A nuclear deterrent is sometimes composed of a nuclear triad , as in the case of the nuclear weapons owned by the United States , Russia and the People's Republic of China. Other countries, such as the United Kingdom and France, have only sea-based and air-based nuclear weapons. Jentleson et al. Firstly, proportionality refers to the relationship between the defending state's scope and nature of the objectives being pursued, and the instruments available for use to pursue this. This is a challenge, as deterrence is, by definition, a strategy of limited means. George [7] goes on to explain that deterrence may, but is not required to, go beyond threats to the actual use of military force; but if force is actually used, it must be limited and fall short of full scale use or war otherwise it fails.

The main source of disproportionality is an objective that goes beyond policy change to regime change. This has been seen in the cases of Libya, Iraq and North Korea where defending states have sought to change the leadership of a state in addition to policy changes relating primarily to their nuclear weapons programs. Secondly, Jentleson et al. The balance lies neither in offering too little too late or for too much in return, not offering too much too soon or for too little return. Finally, coercive credibility requires that, in addition to calculations about costs and benefits of cooperation, the defending state convincingly conveys to the attacking state that non-cooperation has consequences. Threats, uses of force, and other coercive instruments such as economic sanctions must be sufficiently credible in order to raise the attacking state's perceived costs of noncompliance.

A defending state having a superior military capability or economic strength in itself is not enough to ensure credibility. Indeed, all three elements of a balanced deterrence strategy are more likely to be achieved if other major international actors for example the United Nations or NATO are supportive and if opposition within the defending state's domestic politics is limited. The other important consideration outlined by Jentleson et al. The first factor is whether internal political support and regime security are better served by defiance, or if there are domestic political gains to be made from improving relations with the defending state. The second factor is an economic calculation of the costs that military force, sanctions, and other coercive instruments can impose, and the benefits that trade and other economic incentives may carry.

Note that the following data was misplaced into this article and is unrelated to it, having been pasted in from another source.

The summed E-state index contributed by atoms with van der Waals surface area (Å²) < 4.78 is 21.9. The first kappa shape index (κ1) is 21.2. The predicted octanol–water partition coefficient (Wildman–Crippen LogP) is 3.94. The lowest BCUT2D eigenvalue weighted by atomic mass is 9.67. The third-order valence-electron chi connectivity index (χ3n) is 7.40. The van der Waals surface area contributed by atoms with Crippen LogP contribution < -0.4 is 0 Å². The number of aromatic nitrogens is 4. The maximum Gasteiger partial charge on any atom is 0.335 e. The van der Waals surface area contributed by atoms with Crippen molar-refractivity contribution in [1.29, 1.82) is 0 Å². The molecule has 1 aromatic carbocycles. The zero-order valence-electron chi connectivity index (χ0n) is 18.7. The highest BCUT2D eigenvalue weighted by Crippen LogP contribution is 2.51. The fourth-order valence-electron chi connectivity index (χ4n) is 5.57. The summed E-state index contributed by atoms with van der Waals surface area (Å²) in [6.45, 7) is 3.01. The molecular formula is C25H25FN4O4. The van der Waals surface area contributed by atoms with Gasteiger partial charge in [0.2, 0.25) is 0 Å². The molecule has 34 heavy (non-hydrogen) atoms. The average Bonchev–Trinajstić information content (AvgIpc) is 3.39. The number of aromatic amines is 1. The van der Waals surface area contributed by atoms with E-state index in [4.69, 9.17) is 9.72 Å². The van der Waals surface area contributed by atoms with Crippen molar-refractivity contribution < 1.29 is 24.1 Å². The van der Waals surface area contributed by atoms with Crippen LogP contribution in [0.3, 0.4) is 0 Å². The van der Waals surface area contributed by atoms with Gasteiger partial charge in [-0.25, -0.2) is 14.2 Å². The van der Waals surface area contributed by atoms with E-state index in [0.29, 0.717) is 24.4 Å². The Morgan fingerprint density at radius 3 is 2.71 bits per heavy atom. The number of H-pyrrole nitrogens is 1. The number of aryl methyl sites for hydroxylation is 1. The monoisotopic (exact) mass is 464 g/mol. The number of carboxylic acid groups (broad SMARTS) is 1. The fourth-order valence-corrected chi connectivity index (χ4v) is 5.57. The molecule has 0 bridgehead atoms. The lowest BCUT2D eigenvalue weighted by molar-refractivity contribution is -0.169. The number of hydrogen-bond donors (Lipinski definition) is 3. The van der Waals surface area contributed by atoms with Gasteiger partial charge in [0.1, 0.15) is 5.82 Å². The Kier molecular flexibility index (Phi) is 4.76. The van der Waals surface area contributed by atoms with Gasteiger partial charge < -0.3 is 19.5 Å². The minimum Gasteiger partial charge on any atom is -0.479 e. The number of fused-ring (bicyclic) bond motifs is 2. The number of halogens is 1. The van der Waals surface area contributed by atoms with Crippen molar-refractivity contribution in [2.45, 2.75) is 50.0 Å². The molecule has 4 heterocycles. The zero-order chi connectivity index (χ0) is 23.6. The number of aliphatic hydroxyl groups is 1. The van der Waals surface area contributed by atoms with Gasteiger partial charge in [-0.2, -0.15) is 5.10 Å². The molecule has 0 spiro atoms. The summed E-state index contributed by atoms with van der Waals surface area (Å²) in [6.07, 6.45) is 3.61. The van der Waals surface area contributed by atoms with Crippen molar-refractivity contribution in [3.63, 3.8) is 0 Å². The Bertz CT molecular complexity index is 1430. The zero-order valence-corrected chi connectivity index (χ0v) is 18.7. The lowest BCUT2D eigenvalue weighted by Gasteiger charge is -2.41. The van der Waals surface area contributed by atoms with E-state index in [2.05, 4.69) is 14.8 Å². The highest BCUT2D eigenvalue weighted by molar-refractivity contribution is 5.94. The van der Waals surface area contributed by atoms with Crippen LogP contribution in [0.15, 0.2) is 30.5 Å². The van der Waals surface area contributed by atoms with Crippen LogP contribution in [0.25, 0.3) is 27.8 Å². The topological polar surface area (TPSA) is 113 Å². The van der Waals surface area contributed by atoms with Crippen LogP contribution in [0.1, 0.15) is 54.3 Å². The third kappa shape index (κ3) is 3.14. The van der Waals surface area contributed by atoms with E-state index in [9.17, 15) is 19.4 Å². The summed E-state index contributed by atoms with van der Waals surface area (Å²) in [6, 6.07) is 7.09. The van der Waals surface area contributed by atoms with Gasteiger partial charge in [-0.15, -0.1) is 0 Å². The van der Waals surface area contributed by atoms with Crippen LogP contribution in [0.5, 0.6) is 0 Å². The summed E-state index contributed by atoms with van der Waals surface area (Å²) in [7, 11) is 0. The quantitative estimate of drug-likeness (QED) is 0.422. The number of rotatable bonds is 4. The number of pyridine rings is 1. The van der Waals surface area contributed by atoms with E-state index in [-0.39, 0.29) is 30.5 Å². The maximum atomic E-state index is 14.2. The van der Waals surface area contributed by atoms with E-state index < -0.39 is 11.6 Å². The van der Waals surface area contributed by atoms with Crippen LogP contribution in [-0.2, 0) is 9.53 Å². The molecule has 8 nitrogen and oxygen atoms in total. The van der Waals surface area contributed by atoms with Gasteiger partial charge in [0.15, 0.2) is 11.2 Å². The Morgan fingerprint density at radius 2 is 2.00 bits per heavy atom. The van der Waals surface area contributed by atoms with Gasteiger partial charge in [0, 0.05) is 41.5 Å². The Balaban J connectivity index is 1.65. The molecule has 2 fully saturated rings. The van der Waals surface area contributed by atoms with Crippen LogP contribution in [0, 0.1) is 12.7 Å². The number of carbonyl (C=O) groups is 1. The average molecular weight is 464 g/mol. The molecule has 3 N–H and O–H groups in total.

This in part is a function of the strength and flexibility of the attacking state's domestic economy and its capacity to absorb or counter the costs being imposed. The third factor is the role of elites and other key domestic political figures within the attacking state. To the extent these actors' interests are threatened with the defending state's demands, they will act to prevent or block the defending state's demands.

The predominant approach to theorizing about deterrence has entailed the use of rational choice and game-theoretic models of decision making see game theory. Deterrence theorists have consistently argued that deterrence success is more likely if a defending state's deterrent threat is credible to an attacking state. Huth [5] outlines that a threat is considered credible if the defending state possesses both the military capabilities to inflict substantial costs on an attacking state in an armed conflict, and if the attacking state believes that the defending state is resolved to use its available military forces. Huth [5] goes on to explain the four key factors for consideration under rational deterrence theory being i the military balance; ii signaling and bargaining power; iii reputations for resolve; and iv interests at stake.